Every rural GP knows the tragedy
of road death in a small town. Local teenagers were taking turns to have ‘driving lessons’. Six
were on the back of the ute when it skidded out of control and
flipped. When emergency service workers arrived they met a scene of devastation. The town’s GPs, Drs Clem Gordon and Di Coote, were busy at their surgery when they got the call to the hospital. After driving to the hospital, just a few minutes up the road, Dr Coote sent a message back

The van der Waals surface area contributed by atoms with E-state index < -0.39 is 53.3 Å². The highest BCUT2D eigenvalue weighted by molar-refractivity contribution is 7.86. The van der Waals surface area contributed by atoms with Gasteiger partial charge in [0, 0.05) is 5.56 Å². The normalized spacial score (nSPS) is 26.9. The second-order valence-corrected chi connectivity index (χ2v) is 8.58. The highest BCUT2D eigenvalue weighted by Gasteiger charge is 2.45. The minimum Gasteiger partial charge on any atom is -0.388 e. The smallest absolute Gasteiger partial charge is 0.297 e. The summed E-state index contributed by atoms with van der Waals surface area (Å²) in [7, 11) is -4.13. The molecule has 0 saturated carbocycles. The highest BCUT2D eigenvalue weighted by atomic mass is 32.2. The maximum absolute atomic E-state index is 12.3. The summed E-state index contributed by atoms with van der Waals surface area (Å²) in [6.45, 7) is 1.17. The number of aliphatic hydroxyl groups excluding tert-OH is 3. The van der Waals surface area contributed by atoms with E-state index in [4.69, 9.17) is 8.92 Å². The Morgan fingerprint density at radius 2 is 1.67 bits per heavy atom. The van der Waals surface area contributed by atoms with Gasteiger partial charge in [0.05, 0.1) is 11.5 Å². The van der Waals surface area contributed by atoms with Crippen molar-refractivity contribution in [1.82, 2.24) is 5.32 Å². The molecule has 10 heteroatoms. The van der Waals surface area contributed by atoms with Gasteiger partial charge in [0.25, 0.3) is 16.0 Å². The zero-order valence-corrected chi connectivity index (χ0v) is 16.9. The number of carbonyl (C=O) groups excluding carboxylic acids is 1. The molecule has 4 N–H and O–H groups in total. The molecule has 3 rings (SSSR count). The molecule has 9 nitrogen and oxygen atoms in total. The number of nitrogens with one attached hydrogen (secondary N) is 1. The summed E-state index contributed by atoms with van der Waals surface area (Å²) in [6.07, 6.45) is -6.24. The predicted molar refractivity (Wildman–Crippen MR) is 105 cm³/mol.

to her husband. “Tell Clem to get his butt up here.”
One day in 1983, Dr Patrick Giltrap decided to stop moving. Six years working as a locum GP in every corner of country NSW, from Narromine to Cooma, had convinced him that rural general practice was the thing for him.
So Giltrap got a map of NSW and picked a place to start his own practice. Gilgandra, a small town of about 3,000 people 65 kilometres north of Dubbo, was where he went.